In today’s Gospel, Jesus tells us that he understands how hard it is to understand how to live into this truth.  He says, “I have more things to tell you but you cannot bear them now.”  He also says that the Spirit, the third person of the one God will be among us to lead us into deeper understanding.  And, lest we forget, that is the same Spirit who descended upon the disciples and the crowds on Pentecost, opening God’s Word so that all could hear it in the way they needed to hear it.  That is the same Spirit who abides in and with us, and who works in and through us.

And that brings me right back to the question: “If we believe in God, if we trust in God, if we want to follow Jesus, how do we live our faith?”

And once again, the reading from Proverbs has something to say, this time in the very first verse:

              Does not wisdom call and does not understanding raise her voice?

When we know that God delights in the human race, we listen for the voice of the Spirit.

We trust the Spirit to help us discern how to act.

And then, because we are created in the image of God and followers of Jesus, we raise our voices, literally and figuratively.

First of all, we raise our voices in prayer.  We ask for the guidance and the wisdom of the Holy Spirit, and we ask for the courage and the strength to follow where we are led.

And then we act, which is sometimes known as “praying with our feet.”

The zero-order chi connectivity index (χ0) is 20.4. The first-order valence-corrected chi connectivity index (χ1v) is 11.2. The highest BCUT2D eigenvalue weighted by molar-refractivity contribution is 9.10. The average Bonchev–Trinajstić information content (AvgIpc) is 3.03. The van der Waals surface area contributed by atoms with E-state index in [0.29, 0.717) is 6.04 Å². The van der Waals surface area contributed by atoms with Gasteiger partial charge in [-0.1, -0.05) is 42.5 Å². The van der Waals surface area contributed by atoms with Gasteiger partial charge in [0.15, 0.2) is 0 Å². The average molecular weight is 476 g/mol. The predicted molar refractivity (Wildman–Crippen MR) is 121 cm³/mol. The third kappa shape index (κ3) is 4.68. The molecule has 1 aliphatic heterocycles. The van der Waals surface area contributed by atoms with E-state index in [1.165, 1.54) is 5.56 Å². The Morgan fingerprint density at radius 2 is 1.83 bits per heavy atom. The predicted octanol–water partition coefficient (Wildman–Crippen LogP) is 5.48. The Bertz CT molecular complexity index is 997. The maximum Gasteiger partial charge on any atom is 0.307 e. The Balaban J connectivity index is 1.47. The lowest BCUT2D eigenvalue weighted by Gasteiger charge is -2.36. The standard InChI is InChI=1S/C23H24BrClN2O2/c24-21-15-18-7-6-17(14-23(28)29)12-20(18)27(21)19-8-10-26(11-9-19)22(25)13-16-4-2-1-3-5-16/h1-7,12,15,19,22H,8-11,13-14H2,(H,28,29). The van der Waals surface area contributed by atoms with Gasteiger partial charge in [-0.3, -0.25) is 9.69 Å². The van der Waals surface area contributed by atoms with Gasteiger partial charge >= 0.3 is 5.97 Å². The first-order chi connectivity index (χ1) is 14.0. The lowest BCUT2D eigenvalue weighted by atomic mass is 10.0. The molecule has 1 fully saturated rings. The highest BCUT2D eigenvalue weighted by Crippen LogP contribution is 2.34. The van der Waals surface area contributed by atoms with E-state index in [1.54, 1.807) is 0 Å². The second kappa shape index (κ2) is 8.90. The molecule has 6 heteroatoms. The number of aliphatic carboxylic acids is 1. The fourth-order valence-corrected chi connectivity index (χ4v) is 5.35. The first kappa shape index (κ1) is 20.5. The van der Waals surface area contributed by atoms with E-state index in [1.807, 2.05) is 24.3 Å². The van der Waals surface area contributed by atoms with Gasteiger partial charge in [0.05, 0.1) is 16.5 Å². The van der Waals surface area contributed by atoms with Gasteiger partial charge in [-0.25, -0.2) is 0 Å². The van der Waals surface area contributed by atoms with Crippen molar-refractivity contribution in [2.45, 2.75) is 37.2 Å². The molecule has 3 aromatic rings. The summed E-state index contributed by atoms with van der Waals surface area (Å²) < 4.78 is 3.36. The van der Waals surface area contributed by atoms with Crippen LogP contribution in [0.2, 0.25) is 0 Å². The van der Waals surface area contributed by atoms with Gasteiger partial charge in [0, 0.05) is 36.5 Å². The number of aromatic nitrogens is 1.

We align our voices with and for those who suffer every day from injustices that are really hard for those of us who don’t experience them to imagine.

We march.  We rally.

We send in letters to the editor, if we’re in a place where such a thing still happens.

We write to and we call our elected officials.

We vote.

We reach out to our siblings who are hurting and suffering and tell them clearly and unequivocally that they are loved by God and that we love them, too.

We give them space to express their sadness and their grief, their frustration and their anger, their hopes and their pride.

We do not claim to be experts but to be allies and people who seek deeper understanding in ways that do not put the burden of our understanding on them.

We recognize and acknowledge, publicly as well as privately, that we do not have to have had the same life experiences to know that these our siblings speak necessary truth.

We love them and we honor them.  We celebrate them and their lives, with a whole lot less of a focus on how they are different from us and whole lot more about how we are all beloved children of God.

We lift our voices, literally and figuratively, always seeking deeper understanding of how to reflect the unity of God.

We do all of these things that people of faith and good conscience do to show in real ways – and those are the ways that matter now and in the future – that we share God’s delight in the human race.

And then we keep doing it.  We do it as often as we have to until “this world becomes the dream God has for it, rather than the nightmare it is for so many.” (The Very Rev. Michael Curry)

I pray for you and with you and for us that we continue the ministry of outreach and social justice that is such a hallmark of this place.  We each have a voice – we’re expressing it nowb in a fun way with rainbow masks, of all things – but let us together lift our voices.  Let us together pray with our feet.  Amen.

Copyright 2022 The Rev. Paula J. Toland